Dec 3 2007
The following is a guest review offered as part of our “Favorite Things” series wherein readers provide a review of one of their favorite books. Please consider writing your own “favorite things” review to share with the Dear Author readership. Send it to jane at dearauthor.com
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I’ve always been fascinated by the late 19th century. I admit it. It was a period in which two very different cultures-agrarian and rural-came crashing into each other, with uneven and dynamic results. The major social changes that occurred in this era-old mores going head to head with the new ones–are mind-boggling.
When I was teaching history, I used to compare the late 19th century to the late 20th century. Both periods experienced rapid technological change–not just improvements on technology, but entirely new things that completely transformed people’s lives. The impact of electricity and refrigeration in the 19th century can be compared to the invention of computers and cell phones in the 20th-all things that made major changes in the way that people worked and lived. Plus, you have two completely different, yet eerily similar women’s liberation movements. The late 19th century was an exciting time to live in, and also an awful one–read anything on American immigration in that period and it doesn’t even begin to touch upon how terrible some people’s lives were.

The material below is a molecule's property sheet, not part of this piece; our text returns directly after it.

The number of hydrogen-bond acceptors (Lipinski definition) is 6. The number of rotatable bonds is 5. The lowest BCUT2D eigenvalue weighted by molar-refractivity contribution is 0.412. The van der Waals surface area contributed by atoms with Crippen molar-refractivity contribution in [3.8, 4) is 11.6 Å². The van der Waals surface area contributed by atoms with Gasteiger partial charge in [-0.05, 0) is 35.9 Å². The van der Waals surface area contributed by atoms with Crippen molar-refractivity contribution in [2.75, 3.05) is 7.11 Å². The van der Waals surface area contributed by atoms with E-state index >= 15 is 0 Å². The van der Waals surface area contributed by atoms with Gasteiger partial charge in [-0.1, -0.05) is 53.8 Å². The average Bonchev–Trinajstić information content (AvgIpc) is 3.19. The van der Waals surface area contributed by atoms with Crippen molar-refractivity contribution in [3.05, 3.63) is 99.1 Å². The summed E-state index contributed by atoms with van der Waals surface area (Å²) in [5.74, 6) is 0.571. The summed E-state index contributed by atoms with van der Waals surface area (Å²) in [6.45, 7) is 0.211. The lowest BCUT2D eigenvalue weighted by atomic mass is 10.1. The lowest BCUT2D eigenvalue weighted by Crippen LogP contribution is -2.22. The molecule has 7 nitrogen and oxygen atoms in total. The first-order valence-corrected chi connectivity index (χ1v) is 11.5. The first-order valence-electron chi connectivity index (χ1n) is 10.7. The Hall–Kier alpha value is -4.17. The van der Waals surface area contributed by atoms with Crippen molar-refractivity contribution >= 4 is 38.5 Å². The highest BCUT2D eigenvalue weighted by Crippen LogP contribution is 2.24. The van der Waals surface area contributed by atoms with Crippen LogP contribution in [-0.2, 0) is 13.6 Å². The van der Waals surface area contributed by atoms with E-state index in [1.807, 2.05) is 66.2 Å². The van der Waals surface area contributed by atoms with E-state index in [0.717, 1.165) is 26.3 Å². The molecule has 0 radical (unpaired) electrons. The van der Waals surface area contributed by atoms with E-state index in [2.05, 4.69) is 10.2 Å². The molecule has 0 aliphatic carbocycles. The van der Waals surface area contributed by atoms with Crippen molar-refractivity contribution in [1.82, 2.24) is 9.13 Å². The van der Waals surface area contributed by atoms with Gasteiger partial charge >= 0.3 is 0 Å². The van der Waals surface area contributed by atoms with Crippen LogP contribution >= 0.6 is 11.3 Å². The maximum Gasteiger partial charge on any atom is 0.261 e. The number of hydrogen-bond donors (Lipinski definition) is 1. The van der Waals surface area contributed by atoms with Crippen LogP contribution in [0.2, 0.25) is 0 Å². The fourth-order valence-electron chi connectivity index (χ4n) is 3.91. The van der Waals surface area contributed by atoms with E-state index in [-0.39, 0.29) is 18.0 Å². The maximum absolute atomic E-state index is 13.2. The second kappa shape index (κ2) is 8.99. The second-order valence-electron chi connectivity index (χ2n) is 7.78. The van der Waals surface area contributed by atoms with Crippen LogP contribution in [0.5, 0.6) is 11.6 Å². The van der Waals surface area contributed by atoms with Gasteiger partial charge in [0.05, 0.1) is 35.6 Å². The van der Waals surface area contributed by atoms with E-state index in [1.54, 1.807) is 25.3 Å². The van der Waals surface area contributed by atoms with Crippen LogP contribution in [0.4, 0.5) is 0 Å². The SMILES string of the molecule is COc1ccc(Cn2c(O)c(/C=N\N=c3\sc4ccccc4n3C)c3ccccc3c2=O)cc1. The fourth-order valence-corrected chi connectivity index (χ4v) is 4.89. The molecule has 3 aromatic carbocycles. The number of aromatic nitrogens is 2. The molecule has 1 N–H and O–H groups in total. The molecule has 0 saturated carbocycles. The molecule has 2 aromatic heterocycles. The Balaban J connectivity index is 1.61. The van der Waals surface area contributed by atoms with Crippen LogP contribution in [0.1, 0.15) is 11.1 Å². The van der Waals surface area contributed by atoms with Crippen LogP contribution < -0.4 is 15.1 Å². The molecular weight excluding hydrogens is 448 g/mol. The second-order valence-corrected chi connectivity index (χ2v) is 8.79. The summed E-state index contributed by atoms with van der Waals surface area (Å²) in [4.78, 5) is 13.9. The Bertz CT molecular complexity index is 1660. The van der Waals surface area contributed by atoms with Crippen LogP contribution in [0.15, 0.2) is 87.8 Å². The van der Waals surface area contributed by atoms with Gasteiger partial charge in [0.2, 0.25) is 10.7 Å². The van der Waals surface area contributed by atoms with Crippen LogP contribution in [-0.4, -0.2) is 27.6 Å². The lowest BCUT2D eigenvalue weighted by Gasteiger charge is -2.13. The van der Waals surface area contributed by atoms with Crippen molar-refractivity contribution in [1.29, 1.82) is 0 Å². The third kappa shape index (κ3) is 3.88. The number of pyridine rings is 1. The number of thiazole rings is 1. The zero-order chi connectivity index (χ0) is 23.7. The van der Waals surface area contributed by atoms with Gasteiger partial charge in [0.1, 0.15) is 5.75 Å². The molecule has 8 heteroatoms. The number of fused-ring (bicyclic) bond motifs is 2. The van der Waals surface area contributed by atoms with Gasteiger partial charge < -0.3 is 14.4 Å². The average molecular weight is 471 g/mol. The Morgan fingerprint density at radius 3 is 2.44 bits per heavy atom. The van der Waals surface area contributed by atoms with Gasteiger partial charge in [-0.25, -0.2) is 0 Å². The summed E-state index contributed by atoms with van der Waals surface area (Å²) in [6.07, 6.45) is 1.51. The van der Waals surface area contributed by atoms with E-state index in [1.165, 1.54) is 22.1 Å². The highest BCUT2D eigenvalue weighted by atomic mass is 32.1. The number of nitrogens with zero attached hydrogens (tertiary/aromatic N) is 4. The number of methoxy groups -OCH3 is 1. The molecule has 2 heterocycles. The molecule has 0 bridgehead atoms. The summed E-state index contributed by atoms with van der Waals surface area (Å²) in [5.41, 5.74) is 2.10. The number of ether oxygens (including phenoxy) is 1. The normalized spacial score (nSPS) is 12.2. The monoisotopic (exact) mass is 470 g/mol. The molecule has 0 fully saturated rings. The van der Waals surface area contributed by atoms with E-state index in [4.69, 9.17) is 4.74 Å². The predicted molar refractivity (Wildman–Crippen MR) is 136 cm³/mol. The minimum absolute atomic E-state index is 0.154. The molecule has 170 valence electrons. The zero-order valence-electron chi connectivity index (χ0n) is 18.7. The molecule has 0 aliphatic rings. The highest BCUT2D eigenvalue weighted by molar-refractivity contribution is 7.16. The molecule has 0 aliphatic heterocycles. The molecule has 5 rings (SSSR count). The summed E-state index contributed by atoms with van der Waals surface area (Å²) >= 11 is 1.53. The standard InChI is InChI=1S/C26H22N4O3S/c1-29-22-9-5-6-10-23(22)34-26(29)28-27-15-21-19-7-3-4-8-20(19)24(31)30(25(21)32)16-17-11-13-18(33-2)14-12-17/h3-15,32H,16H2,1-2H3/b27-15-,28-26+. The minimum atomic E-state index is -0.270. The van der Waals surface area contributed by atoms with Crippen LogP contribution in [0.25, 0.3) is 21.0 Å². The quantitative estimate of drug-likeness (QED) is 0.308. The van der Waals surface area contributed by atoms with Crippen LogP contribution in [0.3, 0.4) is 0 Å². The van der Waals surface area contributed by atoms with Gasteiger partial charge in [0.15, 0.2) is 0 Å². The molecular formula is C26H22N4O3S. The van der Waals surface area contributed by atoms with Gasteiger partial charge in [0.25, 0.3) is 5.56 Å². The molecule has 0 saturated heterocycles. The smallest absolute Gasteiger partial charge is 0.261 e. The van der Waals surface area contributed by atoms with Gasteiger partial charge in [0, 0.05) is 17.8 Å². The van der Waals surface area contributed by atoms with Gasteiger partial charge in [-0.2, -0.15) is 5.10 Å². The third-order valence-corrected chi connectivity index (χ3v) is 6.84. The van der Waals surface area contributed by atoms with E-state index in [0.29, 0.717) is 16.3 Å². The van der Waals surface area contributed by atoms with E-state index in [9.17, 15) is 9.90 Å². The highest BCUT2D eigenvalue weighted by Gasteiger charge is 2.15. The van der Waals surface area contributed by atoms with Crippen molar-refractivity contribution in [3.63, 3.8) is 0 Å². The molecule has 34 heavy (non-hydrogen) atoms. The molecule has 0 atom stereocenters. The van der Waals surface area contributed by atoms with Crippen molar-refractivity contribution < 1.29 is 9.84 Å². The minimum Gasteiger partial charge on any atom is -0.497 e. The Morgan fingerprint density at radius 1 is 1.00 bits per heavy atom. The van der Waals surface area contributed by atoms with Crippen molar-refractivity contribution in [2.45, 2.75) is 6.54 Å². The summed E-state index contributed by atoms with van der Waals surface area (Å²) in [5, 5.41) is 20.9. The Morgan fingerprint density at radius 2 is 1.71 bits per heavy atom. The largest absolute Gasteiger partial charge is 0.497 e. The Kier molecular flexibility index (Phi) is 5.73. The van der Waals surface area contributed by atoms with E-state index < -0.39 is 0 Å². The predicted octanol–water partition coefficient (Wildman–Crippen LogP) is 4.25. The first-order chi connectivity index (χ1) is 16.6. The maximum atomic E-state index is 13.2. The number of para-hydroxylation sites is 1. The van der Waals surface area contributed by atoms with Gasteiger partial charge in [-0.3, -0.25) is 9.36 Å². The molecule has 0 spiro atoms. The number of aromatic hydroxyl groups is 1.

Of course, the other thing that characterizes the late 19th century, especially in England, is the sheer repression of men and women emotionally and sexually. The fact that Victorians called a chicken breast a “bosom” because “breast” was obscene. I always got a kick out of the idea that Queen Victoria never made female/female sexual conduct a crime, simply because she could not conceive of it ever happening in her world view.
I’ve read a lot of books on this time period, both fictional and romance, and Robin Schone’s “Scandalous Lovers” is one that just resonates with me. It’s rare that a romance novel raises questions that you think about for days afterward.
The story is loosely based on a real club that existed in England at about that time, called the Men’s and Women’s club. The purpose of the club was to discuss sexuality (love the term “sexology” that Schone uses) in a rational and empirical manner. I can just imagine the real meeting in my head: suffragettes, Malthusians (proponents of birth-control), and other forward-minded thinkers discussing sex in a time when sex was completely taboo. A time when discussing condoms got you thrown in jail for obscenity. And a time when relations between a man and a woman were supposed to take place fully clothed, in the dark.